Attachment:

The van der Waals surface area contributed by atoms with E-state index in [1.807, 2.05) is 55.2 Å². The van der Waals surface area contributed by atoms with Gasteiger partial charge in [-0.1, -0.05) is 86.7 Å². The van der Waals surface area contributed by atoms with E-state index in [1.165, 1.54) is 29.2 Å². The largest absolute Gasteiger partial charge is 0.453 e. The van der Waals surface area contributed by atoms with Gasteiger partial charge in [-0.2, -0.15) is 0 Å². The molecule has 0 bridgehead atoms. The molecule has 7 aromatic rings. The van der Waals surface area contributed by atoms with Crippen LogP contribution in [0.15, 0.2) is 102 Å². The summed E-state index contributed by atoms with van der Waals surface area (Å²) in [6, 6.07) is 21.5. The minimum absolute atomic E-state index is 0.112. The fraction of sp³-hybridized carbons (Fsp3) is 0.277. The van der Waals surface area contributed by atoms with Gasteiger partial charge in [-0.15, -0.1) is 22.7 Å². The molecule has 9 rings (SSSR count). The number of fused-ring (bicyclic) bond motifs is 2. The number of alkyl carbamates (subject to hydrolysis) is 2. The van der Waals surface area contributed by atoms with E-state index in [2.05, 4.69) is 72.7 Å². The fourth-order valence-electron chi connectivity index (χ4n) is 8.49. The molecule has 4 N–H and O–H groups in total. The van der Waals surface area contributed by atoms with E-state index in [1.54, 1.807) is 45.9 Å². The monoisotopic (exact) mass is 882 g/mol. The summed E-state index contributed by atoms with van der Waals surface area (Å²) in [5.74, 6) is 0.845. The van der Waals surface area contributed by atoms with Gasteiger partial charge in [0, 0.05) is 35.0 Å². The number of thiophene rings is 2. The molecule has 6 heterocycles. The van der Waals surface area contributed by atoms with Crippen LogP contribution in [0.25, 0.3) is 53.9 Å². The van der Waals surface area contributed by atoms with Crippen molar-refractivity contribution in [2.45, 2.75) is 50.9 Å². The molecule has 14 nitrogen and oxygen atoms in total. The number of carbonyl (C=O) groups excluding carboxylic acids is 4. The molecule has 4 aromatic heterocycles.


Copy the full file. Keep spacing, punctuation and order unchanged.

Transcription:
The van der Waals surface area contributed by atoms with E-state index in [1.807, 2.05) is 55.2 Å². The van der Waals surface area contributed by atoms with Gasteiger partial charge in [-0.1, -0.05) is 86.7 Å². The van der Waals surface area contributed by atoms with E-state index in [1.165, 1.54) is 29.2 Å². The largest absolute Gasteiger partial charge is 0.453 e. The van der Waals surface area contributed by atoms with Gasteiger partial charge in [-0.2, -0.15) is 0 Å². The molecule has 0 bridgehead atoms. The molecule has 7 aromatic rings. The van der Waals surface area contributed by atoms with Crippen LogP contribution in [0.15, 0.2) is 102 Å². The summed E-state index contributed by atoms with van der Waals surface area (Å²) in [6, 6.07) is 21.5. The minimum absolute atomic E-state index is 0.112. The fraction of sp³-hybridized carbons (Fsp3) is 0.277. The van der Waals surface area contributed by atoms with Gasteiger partial charge in [-0.15, -0.1) is 22.7 Å². The molecule has 9 rings (SSSR count). The number of fused-ring (bicyclic) bond motifs is 2. The number of alkyl carbamates (subject to hydrolysis) is 2. The van der Waals surface area contributed by atoms with E-state index in [2.05, 4.69) is 72.7 Å². The fourth-order valence-electron chi connectivity index (χ4n) is 8.49. The molecule has 4 N–H and O–H groups in total. The van der Waals surface area contributed by atoms with E-state index in [1.54, 1.807) is 45.9 Å². The monoisotopic (exact) mass is 882 g/mol. The summed E-state index contributed by atoms with van der Waals surface area (Å²) in [5.74, 6) is 0.845. The van der Waals surface area contributed by atoms with Gasteiger partial charge in [0, 0.05) is 35.0 Å². The number of thiophene rings is 2. The molecule has 6 heterocycles. The van der Waals surface area contributed by atoms with Crippen LogP contribution in [0.25, 0.3) is 53.9 Å². The van der Waals surface area contributed by atoms with Crippen molar-refractivity contribution in [2.45, 2.75) is 50.9 Å². The molecule has 14 nitrogen and oxygen atoms in total. The number of carbonyl (C=O) groups excluding carboxylic acids is 4. The molecule has 4 aromatic heterocycles.